Single-Family House by Klaus Bürger Architektur

Modern single-family house on the outskirts of Ratingen in Germany, designed in 2012 by Klaus Bürger Architektur.

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The gable-roofed house on the outskirts of Ratingen, not far from Düsseldorf, stands out in an environment dominated by ordinary single-family houses. Today, there is a multitude of modifications of the original type of all residential houses with sometimes exaggerated design details that want to represent something special. The fact that it is also possible in a different way is confirmed by the design of the office Klaus Bürger Architektur from Krefeld. Architect Klaus Bürger and his team chose a reduced, clear structure with a façade design that pleasantly corresponds with the classical form: The two striking materials, wood and titanium zinc, lend the area structure and a varied surface effect.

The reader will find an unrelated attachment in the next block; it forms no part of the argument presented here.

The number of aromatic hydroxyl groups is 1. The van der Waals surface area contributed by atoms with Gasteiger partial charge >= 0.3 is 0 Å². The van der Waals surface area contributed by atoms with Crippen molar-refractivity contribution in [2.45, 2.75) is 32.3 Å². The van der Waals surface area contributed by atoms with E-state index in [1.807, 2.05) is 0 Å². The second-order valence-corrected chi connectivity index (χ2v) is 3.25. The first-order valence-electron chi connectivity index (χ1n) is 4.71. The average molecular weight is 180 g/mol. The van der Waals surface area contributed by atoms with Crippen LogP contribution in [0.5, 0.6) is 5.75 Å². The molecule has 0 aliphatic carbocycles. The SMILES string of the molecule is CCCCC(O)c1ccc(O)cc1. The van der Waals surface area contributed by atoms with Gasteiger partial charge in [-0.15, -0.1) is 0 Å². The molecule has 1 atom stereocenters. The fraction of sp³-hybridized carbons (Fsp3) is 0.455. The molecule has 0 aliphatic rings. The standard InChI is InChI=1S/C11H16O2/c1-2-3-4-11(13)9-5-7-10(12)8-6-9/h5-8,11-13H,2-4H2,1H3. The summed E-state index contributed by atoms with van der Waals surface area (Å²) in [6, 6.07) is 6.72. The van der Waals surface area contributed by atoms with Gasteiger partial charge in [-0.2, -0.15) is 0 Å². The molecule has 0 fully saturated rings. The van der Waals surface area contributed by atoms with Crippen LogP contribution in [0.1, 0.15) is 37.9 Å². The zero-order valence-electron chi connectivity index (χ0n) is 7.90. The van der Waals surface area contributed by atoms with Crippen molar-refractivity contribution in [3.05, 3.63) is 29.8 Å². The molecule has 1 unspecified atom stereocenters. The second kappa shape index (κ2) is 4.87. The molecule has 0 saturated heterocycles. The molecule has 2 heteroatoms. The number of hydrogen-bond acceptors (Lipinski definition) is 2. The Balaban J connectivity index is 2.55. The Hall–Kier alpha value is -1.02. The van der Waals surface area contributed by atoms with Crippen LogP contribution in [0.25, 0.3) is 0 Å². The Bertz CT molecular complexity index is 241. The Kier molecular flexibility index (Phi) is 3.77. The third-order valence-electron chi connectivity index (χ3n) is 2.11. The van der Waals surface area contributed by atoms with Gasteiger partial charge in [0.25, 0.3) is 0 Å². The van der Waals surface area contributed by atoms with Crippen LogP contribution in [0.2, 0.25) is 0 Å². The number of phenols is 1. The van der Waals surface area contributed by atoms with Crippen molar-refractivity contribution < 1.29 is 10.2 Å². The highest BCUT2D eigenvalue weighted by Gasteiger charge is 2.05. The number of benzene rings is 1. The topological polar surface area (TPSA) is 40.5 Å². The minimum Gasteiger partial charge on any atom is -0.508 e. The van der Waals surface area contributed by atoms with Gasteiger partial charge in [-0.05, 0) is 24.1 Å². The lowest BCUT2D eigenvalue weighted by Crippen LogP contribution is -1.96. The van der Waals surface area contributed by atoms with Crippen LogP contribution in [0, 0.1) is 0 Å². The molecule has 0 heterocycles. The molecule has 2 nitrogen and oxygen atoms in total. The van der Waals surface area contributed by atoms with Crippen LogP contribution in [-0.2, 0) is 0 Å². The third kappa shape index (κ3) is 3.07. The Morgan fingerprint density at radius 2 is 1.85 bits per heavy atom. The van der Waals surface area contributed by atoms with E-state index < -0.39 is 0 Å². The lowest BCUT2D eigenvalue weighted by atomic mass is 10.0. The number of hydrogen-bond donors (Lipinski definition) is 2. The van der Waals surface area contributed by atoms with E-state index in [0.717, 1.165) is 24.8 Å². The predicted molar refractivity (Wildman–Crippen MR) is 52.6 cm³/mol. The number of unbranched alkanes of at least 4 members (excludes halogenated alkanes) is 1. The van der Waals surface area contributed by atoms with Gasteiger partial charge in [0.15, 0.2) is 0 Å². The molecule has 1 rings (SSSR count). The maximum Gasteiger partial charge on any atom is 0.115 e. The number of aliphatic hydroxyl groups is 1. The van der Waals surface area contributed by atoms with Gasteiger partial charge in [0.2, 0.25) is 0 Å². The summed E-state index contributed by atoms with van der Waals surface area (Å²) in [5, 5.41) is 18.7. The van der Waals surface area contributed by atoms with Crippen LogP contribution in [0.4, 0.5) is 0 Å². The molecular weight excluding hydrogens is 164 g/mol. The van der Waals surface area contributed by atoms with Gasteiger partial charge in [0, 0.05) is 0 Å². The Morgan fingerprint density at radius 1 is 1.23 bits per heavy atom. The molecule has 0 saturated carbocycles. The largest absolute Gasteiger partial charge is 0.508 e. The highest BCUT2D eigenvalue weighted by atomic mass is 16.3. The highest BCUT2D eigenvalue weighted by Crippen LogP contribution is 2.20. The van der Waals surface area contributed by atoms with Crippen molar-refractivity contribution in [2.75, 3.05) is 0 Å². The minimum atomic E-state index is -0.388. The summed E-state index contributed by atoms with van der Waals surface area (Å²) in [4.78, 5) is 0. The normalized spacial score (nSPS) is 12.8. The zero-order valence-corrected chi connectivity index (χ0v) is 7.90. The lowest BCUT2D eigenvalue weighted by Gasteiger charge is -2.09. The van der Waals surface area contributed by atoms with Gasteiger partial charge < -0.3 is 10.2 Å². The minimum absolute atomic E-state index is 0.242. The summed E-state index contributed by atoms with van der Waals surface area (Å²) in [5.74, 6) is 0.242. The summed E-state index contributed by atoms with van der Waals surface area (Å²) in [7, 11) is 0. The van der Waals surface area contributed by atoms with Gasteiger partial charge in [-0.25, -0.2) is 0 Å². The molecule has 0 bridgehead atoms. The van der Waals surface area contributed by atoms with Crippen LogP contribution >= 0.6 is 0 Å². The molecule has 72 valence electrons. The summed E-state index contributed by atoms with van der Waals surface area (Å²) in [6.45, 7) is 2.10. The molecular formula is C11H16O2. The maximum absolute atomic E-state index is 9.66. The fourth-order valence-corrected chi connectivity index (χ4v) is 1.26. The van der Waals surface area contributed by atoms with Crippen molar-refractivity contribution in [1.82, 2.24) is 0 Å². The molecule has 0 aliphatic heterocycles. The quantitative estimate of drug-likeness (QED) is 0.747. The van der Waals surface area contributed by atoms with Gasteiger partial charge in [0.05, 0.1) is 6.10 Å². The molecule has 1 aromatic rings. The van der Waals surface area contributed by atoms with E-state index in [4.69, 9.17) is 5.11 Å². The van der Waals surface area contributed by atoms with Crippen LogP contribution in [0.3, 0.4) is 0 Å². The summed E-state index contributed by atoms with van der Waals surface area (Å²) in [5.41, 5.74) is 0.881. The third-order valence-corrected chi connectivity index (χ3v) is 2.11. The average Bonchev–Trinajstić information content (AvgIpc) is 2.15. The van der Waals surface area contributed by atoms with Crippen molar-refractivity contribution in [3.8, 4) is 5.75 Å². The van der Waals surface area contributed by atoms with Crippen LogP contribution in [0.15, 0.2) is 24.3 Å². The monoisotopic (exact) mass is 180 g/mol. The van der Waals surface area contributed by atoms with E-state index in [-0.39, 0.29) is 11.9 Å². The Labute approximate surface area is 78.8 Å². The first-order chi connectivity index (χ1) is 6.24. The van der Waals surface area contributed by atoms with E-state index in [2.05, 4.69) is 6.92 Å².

But before the actual planning could begin, it took some time. During the first inspection, the initial 1,350 m2 plot appeared to the architects like an oversized front garden of a bungalow set back from the street. “Quite with a beautiful view of impressive groves of trees as far as the eye could see,” recalls architect Klaus Bürger. The concept and regulations called for preserving the bungalow, dividing the property and developing a master plan with the two new owners to regulate the location and shape of the houses, access and spacing. In accordance with the development plan and conditions regarding height, storey height, roof shape and pitch, two almost identical structures were created, which were designed, planned and built independently of each other. Thus the very sober starting position for a residential building that the architects completed in 2019 and brought to life for a young family of three.